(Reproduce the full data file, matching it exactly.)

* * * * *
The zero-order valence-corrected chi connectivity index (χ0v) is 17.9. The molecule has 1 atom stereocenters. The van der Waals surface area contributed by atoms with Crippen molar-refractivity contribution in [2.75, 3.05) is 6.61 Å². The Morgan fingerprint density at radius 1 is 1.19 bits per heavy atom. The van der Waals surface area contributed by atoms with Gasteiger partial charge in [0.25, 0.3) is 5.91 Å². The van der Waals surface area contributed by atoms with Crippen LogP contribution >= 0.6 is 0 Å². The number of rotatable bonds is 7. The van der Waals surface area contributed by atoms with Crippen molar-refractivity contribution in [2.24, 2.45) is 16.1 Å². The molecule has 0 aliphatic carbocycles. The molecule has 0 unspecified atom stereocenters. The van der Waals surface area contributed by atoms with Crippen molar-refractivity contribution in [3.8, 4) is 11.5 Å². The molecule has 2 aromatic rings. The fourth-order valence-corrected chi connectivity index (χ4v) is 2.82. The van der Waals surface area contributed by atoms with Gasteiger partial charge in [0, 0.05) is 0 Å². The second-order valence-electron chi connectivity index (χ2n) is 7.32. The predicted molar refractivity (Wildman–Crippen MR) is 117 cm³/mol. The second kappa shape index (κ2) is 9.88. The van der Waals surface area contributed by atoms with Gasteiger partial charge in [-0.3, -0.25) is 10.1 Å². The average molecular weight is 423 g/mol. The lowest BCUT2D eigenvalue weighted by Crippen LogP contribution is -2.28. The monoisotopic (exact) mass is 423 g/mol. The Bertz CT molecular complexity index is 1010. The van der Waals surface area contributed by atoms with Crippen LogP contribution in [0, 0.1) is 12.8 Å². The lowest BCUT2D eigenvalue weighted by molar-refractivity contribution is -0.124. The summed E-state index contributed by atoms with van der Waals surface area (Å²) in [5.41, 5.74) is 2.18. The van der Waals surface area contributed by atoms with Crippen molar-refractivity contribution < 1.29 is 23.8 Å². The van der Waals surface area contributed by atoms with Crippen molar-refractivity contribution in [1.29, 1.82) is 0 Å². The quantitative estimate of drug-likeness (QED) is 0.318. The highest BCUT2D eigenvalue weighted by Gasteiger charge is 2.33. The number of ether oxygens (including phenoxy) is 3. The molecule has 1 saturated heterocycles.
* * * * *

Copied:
The zero-order valence-corrected chi connectivity index (χ0v) is 17.9. The molecule has 1 atom stereocenters. The van der Waals surface area contributed by atoms with Crippen molar-refractivity contribution in [2.75, 3.05) is 6.61 Å². The Morgan fingerprint density at radius 1 is 1.19 bits per heavy atom. The van der Waals surface area contributed by atoms with Gasteiger partial charge in [0.25, 0.3) is 5.91 Å². The van der Waals surface area contributed by atoms with Crippen LogP contribution >= 0.6 is 0 Å². The number of rotatable bonds is 7. The van der Waals surface area contributed by atoms with Crippen molar-refractivity contribution in [2.24, 2.45) is 16.1 Å². The molecule has 0 aliphatic carbocycles. The molecule has 0 unspecified atom stereocenters. The van der Waals surface area contributed by atoms with Crippen molar-refractivity contribution in [3.8, 4) is 11.5 Å². The molecule has 2 aromatic rings. The fourth-order valence-corrected chi connectivity index (χ4v) is 2.82. The van der Waals surface area contributed by atoms with Gasteiger partial charge in [0, 0.05) is 0 Å². The second-order valence-electron chi connectivity index (χ2n) is 7.32. The predicted molar refractivity (Wildman–Crippen MR) is 117 cm³/mol. The second kappa shape index (κ2) is 9.88. The van der Waals surface area contributed by atoms with Gasteiger partial charge in [-0.3, -0.25) is 10.1 Å². The average molecular weight is 423 g/mol. The lowest BCUT2D eigenvalue weighted by Crippen LogP contribution is -2.28. The monoisotopic (exact) mass is 423 g/mol. The Bertz CT molecular complexity index is 1010. The van der Waals surface area contributed by atoms with Crippen LogP contribution in [0, 0.1) is 12.8 Å². The lowest BCUT2D eigenvalue weighted by molar-refractivity contribution is -0.124. The summed E-state index contributed by atoms with van der Waals surface area (Å²) in [5.41, 5.74) is 2.18. The van der Waals surface area contributed by atoms with Crippen molar-refractivity contribution < 1.29 is 23.8 Å². The van der Waals surface area contributed by atoms with Crippen molar-refractivity contribution in [1.29, 1.82) is 0 Å². The quantitative estimate of drug-likeness (QED) is 0.318. The highest BCUT2D eigenvalue weighted by Gasteiger charge is 2.33. The number of ether oxygens (including phenoxy) is 3. The molecule has 1 saturated heterocycles.